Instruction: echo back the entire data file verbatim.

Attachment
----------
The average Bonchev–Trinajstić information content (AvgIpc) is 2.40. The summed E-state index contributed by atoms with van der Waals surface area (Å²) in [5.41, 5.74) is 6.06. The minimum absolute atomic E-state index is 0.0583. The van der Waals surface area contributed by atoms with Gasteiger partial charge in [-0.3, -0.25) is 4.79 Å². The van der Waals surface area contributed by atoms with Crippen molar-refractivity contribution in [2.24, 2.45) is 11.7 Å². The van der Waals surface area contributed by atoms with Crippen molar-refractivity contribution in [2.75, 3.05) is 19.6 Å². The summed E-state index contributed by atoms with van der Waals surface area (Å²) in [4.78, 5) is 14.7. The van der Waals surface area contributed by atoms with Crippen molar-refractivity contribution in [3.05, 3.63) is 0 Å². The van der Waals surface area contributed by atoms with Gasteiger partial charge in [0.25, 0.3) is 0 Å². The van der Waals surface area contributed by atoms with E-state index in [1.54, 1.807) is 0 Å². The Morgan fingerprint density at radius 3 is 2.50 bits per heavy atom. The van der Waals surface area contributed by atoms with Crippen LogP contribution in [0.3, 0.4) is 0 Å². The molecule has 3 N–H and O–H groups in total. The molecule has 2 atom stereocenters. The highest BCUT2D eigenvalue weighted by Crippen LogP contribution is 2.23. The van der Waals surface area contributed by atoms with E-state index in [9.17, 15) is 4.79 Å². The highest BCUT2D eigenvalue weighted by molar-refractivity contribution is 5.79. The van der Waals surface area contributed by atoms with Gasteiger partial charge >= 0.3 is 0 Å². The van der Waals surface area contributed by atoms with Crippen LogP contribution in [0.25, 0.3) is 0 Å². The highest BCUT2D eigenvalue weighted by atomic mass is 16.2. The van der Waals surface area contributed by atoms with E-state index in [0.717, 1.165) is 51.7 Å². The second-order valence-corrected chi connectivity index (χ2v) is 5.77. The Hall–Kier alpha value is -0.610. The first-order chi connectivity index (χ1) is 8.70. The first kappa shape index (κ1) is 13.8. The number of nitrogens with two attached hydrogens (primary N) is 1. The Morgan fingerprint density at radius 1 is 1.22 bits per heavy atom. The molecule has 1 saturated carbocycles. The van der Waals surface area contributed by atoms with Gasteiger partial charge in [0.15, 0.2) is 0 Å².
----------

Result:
The average Bonchev–Trinajstić information content (AvgIpc) is 2.40. The summed E-state index contributed by atoms with van der Waals surface area (Å²) in [5.41, 5.74) is 6.06. The minimum absolute atomic E-state index is 0.0583. The van der Waals surface area contributed by atoms with Gasteiger partial charge in [-0.3, -0.25) is 4.79 Å². The van der Waals surface area contributed by atoms with Crippen molar-refractivity contribution in [2.24, 2.45) is 11.7 Å². The van der Waals surface area contributed by atoms with Crippen molar-refractivity contribution in [2.75, 3.05) is 19.6 Å². The summed E-state index contributed by atoms with van der Waals surface area (Å²) in [4.78, 5) is 14.7. The van der Waals surface area contributed by atoms with Crippen molar-refractivity contribution in [3.05, 3.63) is 0 Å². The van der Waals surface area contributed by atoms with Gasteiger partial charge in [0.25, 0.3) is 0 Å². The van der Waals surface area contributed by atoms with E-state index in [1.54, 1.807) is 0 Å². The Morgan fingerprint density at radius 3 is 2.50 bits per heavy atom. The van der Waals surface area contributed by atoms with Crippen LogP contribution in [0.3, 0.4) is 0 Å². The molecule has 3 N–H and O–H groups in total. The molecule has 2 atom stereocenters. The highest BCUT2D eigenvalue weighted by Crippen LogP contribution is 2.23. The van der Waals surface area contributed by atoms with E-state index in [9.17, 15) is 4.79 Å². The highest BCUT2D eigenvalue weighted by molar-refractivity contribution is 5.79. The van der Waals surface area contributed by atoms with Gasteiger partial charge >= 0.3 is 0 Å². The van der Waals surface area contributed by atoms with Crippen LogP contribution in [0.25, 0.3) is 0 Å². The highest BCUT2D eigenvalue weighted by atomic mass is 16.2. The van der Waals surface area contributed by atoms with E-state index in [0.717, 1.165) is 51.7 Å². The second-order valence-corrected chi connectivity index (χ2v) is 5.77. The Hall–Kier alpha value is -0.610. The first-order chi connectivity index (χ1) is 8.70. The first kappa shape index (κ1) is 13.8. The number of nitrogens with two attached hydrogens (primary N) is 1. The Morgan fingerprint density at radius 1 is 1.22 bits per heavy atom. The molecule has 1 saturated carbocycles. The van der Waals surface area contributed by atoms with Gasteiger partial charge in [0.15, 0.2) is 0 Å².